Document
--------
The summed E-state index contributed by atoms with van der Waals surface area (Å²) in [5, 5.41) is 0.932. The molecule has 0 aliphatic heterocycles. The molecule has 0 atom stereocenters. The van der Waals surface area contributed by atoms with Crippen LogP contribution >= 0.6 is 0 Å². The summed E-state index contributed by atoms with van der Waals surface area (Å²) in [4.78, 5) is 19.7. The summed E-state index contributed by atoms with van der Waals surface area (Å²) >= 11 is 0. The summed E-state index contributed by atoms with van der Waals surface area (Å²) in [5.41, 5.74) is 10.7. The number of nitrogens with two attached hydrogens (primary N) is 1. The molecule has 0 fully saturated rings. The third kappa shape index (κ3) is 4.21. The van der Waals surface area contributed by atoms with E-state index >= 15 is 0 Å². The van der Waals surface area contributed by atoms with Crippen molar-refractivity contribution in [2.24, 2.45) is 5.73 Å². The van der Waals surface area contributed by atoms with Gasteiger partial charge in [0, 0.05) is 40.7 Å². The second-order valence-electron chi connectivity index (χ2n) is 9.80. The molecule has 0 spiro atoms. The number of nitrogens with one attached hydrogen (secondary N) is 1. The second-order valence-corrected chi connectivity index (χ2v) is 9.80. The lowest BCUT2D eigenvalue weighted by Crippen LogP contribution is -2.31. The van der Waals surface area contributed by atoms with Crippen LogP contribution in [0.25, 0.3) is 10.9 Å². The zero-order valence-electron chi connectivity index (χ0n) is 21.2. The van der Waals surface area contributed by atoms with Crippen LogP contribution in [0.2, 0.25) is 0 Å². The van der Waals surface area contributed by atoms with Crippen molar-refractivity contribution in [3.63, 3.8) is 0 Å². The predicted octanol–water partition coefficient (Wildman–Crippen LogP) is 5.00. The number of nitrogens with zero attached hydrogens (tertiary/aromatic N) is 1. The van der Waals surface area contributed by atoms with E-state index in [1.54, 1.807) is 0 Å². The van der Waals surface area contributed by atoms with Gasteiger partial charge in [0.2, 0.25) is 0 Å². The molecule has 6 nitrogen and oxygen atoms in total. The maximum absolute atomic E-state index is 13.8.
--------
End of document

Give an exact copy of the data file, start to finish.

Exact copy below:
The summed E-state index contributed by atoms with van der Waals surface area (Å²) in [5, 5.41) is 0.932. The molecule has 0 aliphatic heterocycles. The molecule has 0 atom stereocenters. The van der Waals surface area contributed by atoms with Crippen LogP contribution >= 0.6 is 0 Å². The summed E-state index contributed by atoms with van der Waals surface area (Å²) in [4.78, 5) is 19.7. The summed E-state index contributed by atoms with van der Waals surface area (Å²) >= 11 is 0. The summed E-state index contributed by atoms with van der Waals surface area (Å²) in [5.41, 5.74) is 10.7. The number of nitrogens with two attached hydrogens (primary N) is 1. The molecule has 0 fully saturated rings. The third kappa shape index (κ3) is 4.21. The van der Waals surface area contributed by atoms with E-state index >= 15 is 0 Å². The van der Waals surface area contributed by atoms with Crippen molar-refractivity contribution in [2.24, 2.45) is 5.73 Å². The van der Waals surface area contributed by atoms with Gasteiger partial charge in [0, 0.05) is 40.7 Å². The second-order valence-electron chi connectivity index (χ2n) is 9.80. The molecule has 0 spiro atoms. The number of nitrogens with one attached hydrogen (secondary N) is 1. The second-order valence-corrected chi connectivity index (χ2v) is 9.80. The lowest BCUT2D eigenvalue weighted by Crippen LogP contribution is -2.31. The van der Waals surface area contributed by atoms with Crippen LogP contribution in [0.25, 0.3) is 10.9 Å². The zero-order valence-electron chi connectivity index (χ0n) is 21.2. The van der Waals surface area contributed by atoms with Crippen LogP contribution in [0.2, 0.25) is 0 Å². The van der Waals surface area contributed by atoms with Crippen molar-refractivity contribution in [3.63, 3.8) is 0 Å². The predicted octanol–water partition coefficient (Wildman–Crippen LogP) is 5.00. The number of nitrogens with zero attached hydrogens (tertiary/aromatic N) is 1. The van der Waals surface area contributed by atoms with E-state index in [1.54, 1.807) is 0 Å². The van der Waals surface area contributed by atoms with Gasteiger partial charge in [0.2, 0.25) is 0 Å². The molecule has 6 nitrogen and oxygen atoms in total. The maximum absolute atomic E-state index is 13.8.